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Large, Gilded Bronze Image of a Gelugpa Lama
Sino-Tibet
1850-1890, possibly later

height: 40cm, width: 26.8cm, depth: 16.7cm

This impressive and unusually large gilded (gold-plated) bronze image of a monk or lama and possibly a past Dalai Lama is likely to have been cast in China
for the Tibetan market or for local adherents to Tibetan Buddhism.

Its shows a monk with a particularly well-cast face with a slight smile seated on a rectangular double cushion that has been richly engraved with floral motifs.

He wears a tall hat with long side lappets that fall away over both shoulders. His hair is visible at the back and has been painted black. There are two neck
folds at the front.

His long robes are edged with scrolling foliate borders and they are tuck in under him and fall away over the side of the cushions on which he sits.

He sits in
paryankasana, with his right hand is raised, and his left hand is in the folds of his robe with the thumb exposed.

The robes at the back have been cast with strong, sharp folds that radiate to the sides.

The back carries an inscription ostensibly in Tibetan but only one or two words are discernible. The inscription is either is a regional form of Tibetan that has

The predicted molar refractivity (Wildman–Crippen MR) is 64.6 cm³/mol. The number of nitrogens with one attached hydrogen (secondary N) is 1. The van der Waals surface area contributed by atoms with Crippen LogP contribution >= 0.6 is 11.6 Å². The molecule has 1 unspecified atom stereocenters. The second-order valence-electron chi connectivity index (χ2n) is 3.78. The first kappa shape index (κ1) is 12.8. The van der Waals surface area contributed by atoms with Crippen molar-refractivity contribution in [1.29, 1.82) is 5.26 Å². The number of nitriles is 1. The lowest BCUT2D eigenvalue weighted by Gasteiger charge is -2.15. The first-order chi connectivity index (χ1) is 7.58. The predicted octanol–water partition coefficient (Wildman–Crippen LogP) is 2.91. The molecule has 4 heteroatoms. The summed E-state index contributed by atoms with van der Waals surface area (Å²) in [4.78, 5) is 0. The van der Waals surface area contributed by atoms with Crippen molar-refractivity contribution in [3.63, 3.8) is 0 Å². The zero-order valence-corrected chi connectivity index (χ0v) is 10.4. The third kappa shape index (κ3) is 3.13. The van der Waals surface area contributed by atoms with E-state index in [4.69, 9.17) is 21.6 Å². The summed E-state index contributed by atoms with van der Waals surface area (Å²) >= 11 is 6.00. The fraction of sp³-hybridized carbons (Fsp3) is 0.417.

become very degraded, or was added by the casters because they felt that such an image should have an inscription but they had little understanding of
Tibetan script. This would point to the image having been cast in China or the outer regions of Tibet.

Emperors of the Qing dynasty, especially Qianlong (1736-1796) patronised Tibetan Buddhism for both religious and political reasons, most particularly in
subduing Mongolia. An important part of the policy was the manufacture of metal sculptures for use locally but also for export to Mongolia and Tibet itself.

The base is open; the consecration no longer is present.

There are minor areas of age-related surface erosion but these are small and stable. Overall, this is a highly decorative sculpture of unusual size. It is well
cast and the wear to the gilding gives the surface a pleasing soft hue.

References:
Clarke, J. pers. comm.
Lipton, B., & N.D. Ragnubs,
Treasures of Tibetan Art: Collections of the Jacques Marchais Museum of Tibetan Art, Oxford University Press, 1996.
Pal, P.,
Art from the Himalayas & China: Asian Art at the Norton Simon Museum, Yale University Press, 2003.
Weldon, D., & J. Casey,
Faces of Tibet: The Wesley and Carolyn Halpert Collection, Carlton Rochell, 2003.

Provenance: acquired from the estate of a private English collector who is believed to have acquired the image in Paris shortly after the Second World War.

Inventory no.: 4333

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